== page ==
A Note From the Leupold Engineers

Author: Administrator | 11 comment(s)
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What is a Mil (Mil Dot Reticle)

There seems to be quite an urban legend surrounding the "different mills". Here's a brief history on the military mil and its comparison to the milliradian. Sometime prior to WWI with the advent of precision artillery, the military decided to come up with a precision compass unit. The milliradian was in the ballpark of what they were looking for, but 6283.19 milliradians to 360 degrees would have made the math difficult. So the military shrank the milliradian by about 2%, and wound up with 6400 mills to 360 degrees. Why 6400 versus a simple rounding to 6300??? Well 6400 is easily divisible by 8, which corresponds to the primary cardinal directions (i.e. N, NE, E, SE, S, SW, W, NW) and their subdivisions. So (as far as I know), that is how the military "mil" was created. The mil dot reticles that we produce are based on the milliradian. The reason we do that, is that it fulfills the 1000 to 1 ranging ratio which the military wanted. What this means is that 1 milliradian will subtend a 1 meter target at 10 00 meters (or a 1 yard target at 1000 yards, a 1 foot target at 1000 feet.....you get the picture). The milliradian does this exactly, thus it was chosen. Now when we compare the military "compass mil" and the milliradian, they are rather close: 1.02 military mills (3.375 moa) = 1.00 milliradian (3.439 moa). As you can see the difference is miniscule.....it roughly corresponds to a 2 centimeter difference on a 1 meter target at 1000 meters, or a 2 millimeter difference on a 1 meter target at 100 meters. That's a 0.079"!!!! So even with a 1/4 moa barrel and 1/4 moa adjustments on the scope itself, it would make no difference to the shooter whether he calculates the distance using the milliradian or the mil. As far as ranging is concerned, the difference is similar: using the military mil, a 1 meter target at 1000 meters would be ranged at 980 meters. At 100 meters, the 1 meter target would be ranged at 98 meters. I seriously doubt whether anyone can actually use a mil dot reticle to that degree of accurac y anyway. In practicality, most modern military cartridges do not drop like a rock. If one is shooting out to 1000 meters, they are using a 300 WM or a 338 Lapua, which will not have a significant enough drop in the 1000 meter ballpark to reflect a 20 meter difference. So, as you can see the difference between the two is rather insignificant to all but a few world class bench rest shooters (if that).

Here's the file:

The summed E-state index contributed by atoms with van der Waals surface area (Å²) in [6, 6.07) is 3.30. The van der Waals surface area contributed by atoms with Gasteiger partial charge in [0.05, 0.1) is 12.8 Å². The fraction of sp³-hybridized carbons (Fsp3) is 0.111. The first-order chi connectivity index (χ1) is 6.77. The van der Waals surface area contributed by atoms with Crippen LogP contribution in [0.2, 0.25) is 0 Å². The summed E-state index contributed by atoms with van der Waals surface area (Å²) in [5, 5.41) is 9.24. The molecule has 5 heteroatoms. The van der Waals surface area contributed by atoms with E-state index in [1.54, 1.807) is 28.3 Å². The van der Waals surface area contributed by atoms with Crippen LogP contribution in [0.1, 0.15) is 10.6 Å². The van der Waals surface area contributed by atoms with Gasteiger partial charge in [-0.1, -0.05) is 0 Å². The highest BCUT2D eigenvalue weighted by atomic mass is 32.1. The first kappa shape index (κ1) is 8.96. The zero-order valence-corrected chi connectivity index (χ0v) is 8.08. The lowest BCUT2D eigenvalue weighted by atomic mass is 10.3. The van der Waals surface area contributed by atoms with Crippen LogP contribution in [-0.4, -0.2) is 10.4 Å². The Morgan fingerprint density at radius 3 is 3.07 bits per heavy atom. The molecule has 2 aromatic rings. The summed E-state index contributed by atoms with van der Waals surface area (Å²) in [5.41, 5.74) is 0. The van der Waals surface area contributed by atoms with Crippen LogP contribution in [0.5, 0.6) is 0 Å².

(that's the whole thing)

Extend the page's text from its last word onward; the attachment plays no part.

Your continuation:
Mildot Chart

Mil Dots as aiming points

Utilizing Mil Dots as aiming points, that is the "Dots" of the mil dot system, requires knowing which Dot to use for each 50/100 yd increment for the entire trajectory of your bullet. The Dots designated for long range will have to be the aiming point for a series of yardage increments. The amount of hold from target center will be different for each increment depending on the distance. You may have to hold the designated Dot low from target center for one 50 yd increment, then high for the next 50 yds. There is no consistent pattern to go by. Each high and low hold from target center will range anywhere from several inches to a few feet depending on the distance. For some long-range shots, you will have to place the appropriate Dot literally above or below your target for the proper bullet drop compensation. This provides no real aiming point to focus on which is a crucial factor for accurate long range shooting. The disadvantages of utilizing Mil Dots as aiming points for bullet drop compensation are a s follows: The limited number of Mil Dots having to be utilized as aiming points for so many yardage increments creates the problem of so many different holds on your target. Shooting at high altitudes or extreme temperatures requires different holds than that applied for the field conditions at your home range. The size of a Dot covers up too much of your target for a precise shot at long, as well as, medium ranges. The dot completely covers up small or partially concealed targets at medium to long-range engagement. You cannot be dialed in at an appropriate yardage setting with the Mil Dot system. The Mil Dot system should be used for what it was designed for which is range finding.